After my last post I drove to DC to see some friends in Communion and Liberation as well as my brother, who lives not far away in Maryland. I attended a marvelous, family-oriented New-Year's-Eve party at the boys' school run and largely attended by CL folk, and had a good talk with my sibling the following morning. I returned the night of New Years' Day with a rip-roaring cold, and of course had to work a 12-hour day starting at 6:30 the following morning. (Since, as a wage slave, I only get paid when I work, I had little choice.) Of course I was destroyed by last night, but managed anyhow to poke into a CL "School of Community" conference call coordinated by my DC hostess. Immediately afterwards, I got a call from my landlord informing me that the month-to-month lease under which my roommate and I live here will end by the end of the month. Knowing I have to move yet again, I took a strong dose of NyQuil, went to bed, and stayed there until now.
On my enforced day off, I wonder and ask the Lord how this latest housing problem will constitute an opportunity. While paying child support, I cannot save enough to come up with a deposit for an apartment in addition to the rent, both of which are always required up front. This is why I have not had a stable housing situation since moving to Charlotte last August. And that in turn is why I have found it impossible to do serious, peer-reviewable, publishable academic work, which I have long realized is necessary if I am to return to academia. It seems quite a dilemma and leaves me quite frustrated—if I let it.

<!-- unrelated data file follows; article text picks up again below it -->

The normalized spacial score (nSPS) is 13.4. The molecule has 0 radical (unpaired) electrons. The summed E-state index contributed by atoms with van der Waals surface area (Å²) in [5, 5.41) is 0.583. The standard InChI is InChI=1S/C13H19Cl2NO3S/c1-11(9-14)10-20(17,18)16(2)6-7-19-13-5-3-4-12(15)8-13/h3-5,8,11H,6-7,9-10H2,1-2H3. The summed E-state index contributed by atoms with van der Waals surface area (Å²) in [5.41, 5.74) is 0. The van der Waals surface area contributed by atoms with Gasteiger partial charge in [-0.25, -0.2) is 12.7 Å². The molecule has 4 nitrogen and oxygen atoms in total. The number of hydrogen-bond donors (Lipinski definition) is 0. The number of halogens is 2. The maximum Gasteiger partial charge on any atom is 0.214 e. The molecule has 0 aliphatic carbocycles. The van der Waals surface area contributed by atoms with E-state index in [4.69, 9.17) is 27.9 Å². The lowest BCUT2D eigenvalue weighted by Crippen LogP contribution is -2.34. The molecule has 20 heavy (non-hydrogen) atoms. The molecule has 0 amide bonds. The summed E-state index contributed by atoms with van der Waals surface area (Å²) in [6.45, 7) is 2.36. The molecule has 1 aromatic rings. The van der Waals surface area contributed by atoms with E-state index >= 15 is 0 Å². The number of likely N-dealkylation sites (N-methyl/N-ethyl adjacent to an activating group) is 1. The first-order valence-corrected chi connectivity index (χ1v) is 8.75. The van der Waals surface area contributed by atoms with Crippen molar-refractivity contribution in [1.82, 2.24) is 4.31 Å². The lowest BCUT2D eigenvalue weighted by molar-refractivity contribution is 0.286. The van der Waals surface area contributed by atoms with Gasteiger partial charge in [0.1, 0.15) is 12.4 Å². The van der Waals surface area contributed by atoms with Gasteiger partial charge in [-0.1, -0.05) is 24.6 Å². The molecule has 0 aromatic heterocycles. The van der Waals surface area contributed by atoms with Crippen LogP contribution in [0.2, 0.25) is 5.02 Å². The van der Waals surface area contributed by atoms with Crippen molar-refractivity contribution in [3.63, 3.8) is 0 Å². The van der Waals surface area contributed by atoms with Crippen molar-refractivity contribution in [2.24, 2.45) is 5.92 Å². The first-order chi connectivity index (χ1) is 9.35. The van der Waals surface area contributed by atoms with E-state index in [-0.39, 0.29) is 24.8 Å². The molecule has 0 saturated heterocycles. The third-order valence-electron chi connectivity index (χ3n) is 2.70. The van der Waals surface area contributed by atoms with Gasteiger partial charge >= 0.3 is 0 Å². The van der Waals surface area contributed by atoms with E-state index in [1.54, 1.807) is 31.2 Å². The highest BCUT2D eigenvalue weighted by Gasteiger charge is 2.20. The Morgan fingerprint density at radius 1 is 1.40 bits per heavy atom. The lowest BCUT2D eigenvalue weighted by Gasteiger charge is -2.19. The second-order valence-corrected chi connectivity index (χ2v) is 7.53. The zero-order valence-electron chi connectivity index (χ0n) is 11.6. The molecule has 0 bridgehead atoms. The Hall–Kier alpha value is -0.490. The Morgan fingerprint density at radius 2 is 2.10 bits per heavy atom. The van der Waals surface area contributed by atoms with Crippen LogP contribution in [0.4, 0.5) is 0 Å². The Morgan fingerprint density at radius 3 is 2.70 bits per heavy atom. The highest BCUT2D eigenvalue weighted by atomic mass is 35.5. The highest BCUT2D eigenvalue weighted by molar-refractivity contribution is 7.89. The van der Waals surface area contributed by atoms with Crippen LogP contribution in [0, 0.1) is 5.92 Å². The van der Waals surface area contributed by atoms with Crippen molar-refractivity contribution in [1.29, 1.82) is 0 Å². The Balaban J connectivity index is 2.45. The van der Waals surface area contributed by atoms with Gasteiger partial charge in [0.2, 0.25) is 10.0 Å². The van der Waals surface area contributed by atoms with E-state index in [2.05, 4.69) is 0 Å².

But the Holy Spirit often has a way of making us think outside the box. The CL people in particular give me a sense of "possibilities," to use a pregnant phrase of Star Trek's Mr. Spock. In them I truly experience Christ in his Mystical Body, which I generally do not in the usual parish settings. They are far more caring, and eager to support each other, than I had realized. There's a guy in prison here in North Carolina who is visited regularly by them and has converted, sincerely, because of them. A good number of them seem to work either professionally or as volunteers in religious education, which I once did and wouldn't mind doing again. As a community they are, I believe, what the pre-Constantinian Church was. And I have seen "liberation" in them from much of what oppresses even privileged people in the developed countries today. I thank them for what they are to me.
There are other good people here in Charlotte, including my boss, but especially the folk gathered round the Benedictines at Belmont Abbey. I generally worship there on Sunday and, from the top down, they have encouraged me to get more involved there, possibly even in an employed capacity. I know I am not alone, that I am in Christ, who urges us not to be worry and be cast down by the anxieties of this world.
As the new year begins, I also want to take this opportunity to thank the people online who have helped me in various ways: with financial help to rebuild my computer last summer; with encouragement in my struggles; with dialogue and even debate that keep my intellect sharp at a time when it could be clouded; and with recommendations that have enabled me to get a few little things published. You too are a community to me. I pray daily for all the communities in my life. We can "do all things in Christ who strengthens" us.
In keeping with the general tone of prophecy today, I believe the world is approaching a time of great tribulation, which God envisions as a purification. Perhaps my own struggles are meant to help to prepare me for that. All who struggle, and even those lucky enough not to be struggling right now, might want to consider that possibility.